A tablet inscribed in a "lost" language describes a "disaster" that struck four cities 3,300 years ago A tablet inscribed in a "lost" language describes a "disaster" that struck four cities 3,300 years ago

A tablet inscribed in a "lost" language describes a "disaster" that struck four cities 3,300 years ago

A tablet inscribed in a "lost" language describes a "disaster" that struck four cities 3,300 years ago

A 3,300-year-old clay tablet, discovered in 2023 in central Turkey, describes a "catastrophic" foreign invasion of the Hittite Empire, one of the powerful states of the Bronze Age.
Kimiyoshi Matsumura, an archaeologist at the Japanese Institute of Anatolian Archaeology, found the small tablet in May last year in the Hittite ruins of Buklukale, located about 37 miles southeast of the Turkish capital, Ankara.

The tablet offers new insights into a darker chapter in the history of the Hittite Empire, which flourished in the present-day lands of Turkey, Syria and Iraq from 1650 BC to about 1200 BC.

Despite its importance, much about the Hittite Empire remains shrouded in mystery. This is mainly because its language was not deciphered until the early twentieth century, in the 1930s.

On the discovered tablet there are inscriptions in the Hittite and Hurrian languages ​​detailing the devastating invasion that took place in four Hittite cities during a turbulent period of civil war.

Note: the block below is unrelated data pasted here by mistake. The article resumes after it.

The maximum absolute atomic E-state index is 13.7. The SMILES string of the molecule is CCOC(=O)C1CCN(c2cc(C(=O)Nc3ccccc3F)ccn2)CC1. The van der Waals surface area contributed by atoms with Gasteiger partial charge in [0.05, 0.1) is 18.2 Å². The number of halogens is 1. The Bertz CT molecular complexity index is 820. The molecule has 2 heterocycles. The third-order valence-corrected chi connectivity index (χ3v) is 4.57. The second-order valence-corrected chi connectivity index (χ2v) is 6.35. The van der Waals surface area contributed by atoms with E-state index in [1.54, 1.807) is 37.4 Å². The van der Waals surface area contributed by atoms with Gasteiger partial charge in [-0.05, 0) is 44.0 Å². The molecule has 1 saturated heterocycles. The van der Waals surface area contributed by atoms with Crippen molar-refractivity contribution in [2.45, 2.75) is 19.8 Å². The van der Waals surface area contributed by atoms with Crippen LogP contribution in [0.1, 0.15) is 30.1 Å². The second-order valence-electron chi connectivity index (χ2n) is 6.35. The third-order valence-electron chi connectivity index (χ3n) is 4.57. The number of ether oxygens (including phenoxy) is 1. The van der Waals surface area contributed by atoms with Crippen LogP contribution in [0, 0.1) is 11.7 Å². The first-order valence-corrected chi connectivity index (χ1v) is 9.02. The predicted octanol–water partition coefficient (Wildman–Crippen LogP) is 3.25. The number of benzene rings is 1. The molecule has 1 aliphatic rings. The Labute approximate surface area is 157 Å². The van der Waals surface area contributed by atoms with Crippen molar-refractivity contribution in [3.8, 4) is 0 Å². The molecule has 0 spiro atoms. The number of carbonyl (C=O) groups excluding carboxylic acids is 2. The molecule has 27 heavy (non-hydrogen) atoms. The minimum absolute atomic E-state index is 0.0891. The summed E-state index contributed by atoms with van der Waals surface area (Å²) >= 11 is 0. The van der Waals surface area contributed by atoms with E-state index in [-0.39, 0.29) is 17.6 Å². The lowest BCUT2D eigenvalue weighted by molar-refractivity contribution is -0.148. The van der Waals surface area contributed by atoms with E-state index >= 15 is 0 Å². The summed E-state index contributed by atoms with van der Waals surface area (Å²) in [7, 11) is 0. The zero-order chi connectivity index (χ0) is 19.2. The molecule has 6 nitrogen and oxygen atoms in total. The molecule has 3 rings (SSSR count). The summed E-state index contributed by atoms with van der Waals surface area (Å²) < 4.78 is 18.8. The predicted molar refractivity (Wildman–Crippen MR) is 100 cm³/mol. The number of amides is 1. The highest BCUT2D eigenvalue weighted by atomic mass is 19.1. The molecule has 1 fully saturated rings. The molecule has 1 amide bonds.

Scholars believe that the tablet was used in a religious ceremony, perhaps as a call for victory by the Hittite king.

Mark Weeden, assistant professor of ancient Middle Eastern languages ​​at University College London, translated the first six lines.

According to Weeden, the text says that four cities, including the capital, Hattusa, are in "disaster."

Meanwhile, the remaining 64 lines were a supplication in the Hurrian language asking for victory.


Scholars have indicated that the Hurrian language was most likely used in religious ceremonies by the Hittites. The tablet appears to be a record of a sacred ritual performed by a Hittite king.

“Finding the Hurrian tablet means that the religious rituals in Buklukale were performed by the Hittite king,” Weeden said in an email. “It indicates, at the very least, that the Hittite king came to Buklukali and performed the rituals.”

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